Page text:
• immigrants
  • -Chinese
  • -Irish

18
Challenges faced by cities
  • Tenements and Ghettos
  • Political corruption (political machines)

19
Racial segregation- Jim Crow Laws
  • Based upon race
  • Directed primarily against African Americans, but
    other groups also were kept segregated
  • Jim Crow laws were passed to discriminate
    against African Americans. (unequal opportunities
    in housing, work, education, and government)

20
African American Response

Booker T. Washington Believed equality could be achieved through vocational education accepted social separation W.E.B. Du Bois Believed in full political, civil, and social rights for African Americans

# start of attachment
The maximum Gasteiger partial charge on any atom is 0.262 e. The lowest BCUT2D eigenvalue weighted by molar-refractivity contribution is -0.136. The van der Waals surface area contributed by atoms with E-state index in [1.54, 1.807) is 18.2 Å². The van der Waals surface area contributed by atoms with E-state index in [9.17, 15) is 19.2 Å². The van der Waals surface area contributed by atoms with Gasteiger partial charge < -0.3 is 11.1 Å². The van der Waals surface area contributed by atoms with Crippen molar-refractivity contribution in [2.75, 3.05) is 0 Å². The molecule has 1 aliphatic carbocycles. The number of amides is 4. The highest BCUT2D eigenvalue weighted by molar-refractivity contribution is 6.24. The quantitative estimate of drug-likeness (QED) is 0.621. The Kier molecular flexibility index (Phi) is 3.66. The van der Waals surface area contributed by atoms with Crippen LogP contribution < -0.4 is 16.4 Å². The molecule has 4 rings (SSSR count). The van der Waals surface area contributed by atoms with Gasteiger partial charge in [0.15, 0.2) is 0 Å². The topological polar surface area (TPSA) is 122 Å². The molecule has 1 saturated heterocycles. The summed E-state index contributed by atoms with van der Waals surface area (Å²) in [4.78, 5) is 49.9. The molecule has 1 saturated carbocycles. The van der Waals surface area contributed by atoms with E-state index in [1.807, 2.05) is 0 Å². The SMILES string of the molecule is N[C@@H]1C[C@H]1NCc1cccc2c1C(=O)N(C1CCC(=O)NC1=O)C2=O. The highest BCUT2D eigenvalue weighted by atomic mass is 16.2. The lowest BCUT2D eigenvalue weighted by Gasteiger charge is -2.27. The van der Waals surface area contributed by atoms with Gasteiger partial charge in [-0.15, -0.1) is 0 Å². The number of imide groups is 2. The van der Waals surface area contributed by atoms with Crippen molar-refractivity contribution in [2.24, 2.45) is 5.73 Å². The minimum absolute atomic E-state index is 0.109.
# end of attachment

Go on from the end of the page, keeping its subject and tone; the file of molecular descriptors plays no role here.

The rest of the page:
21
Reasons for rise and prosperity of big business
National markets created by transportation advances Advertising Lower-cost production Captains of Industry Henry Ford-Automobile Manufacturing
22
Factors resulting in growth of industry
  • Access to raw materials and energy
  • Availability of work force
  • Inventions
  • Financial resources
  • Examples of big business
  • Railroads
  • Oil
  • Steel

23
Postwar changes in farm and city life
  • Mechanization (e.g., the reaper) had reduced farm
    labor needs and increased production.
  • Industrial development in cities created
    increased labor needs.

24
Negative effects of industrialization
  • Child labor
  • Low wages, long hours
  • Unsafe working conditions

25
Rise of organized labor
  • Formation of unionsGrowth of American Federation
    of Labor
  • StrikesAftermath of Homestead Strike

26
Progressive Movement workplace reforms
  • Improved safety conditions
  • Reduced work hours
  • Placed restrictions on child labor

27
Womens suffrage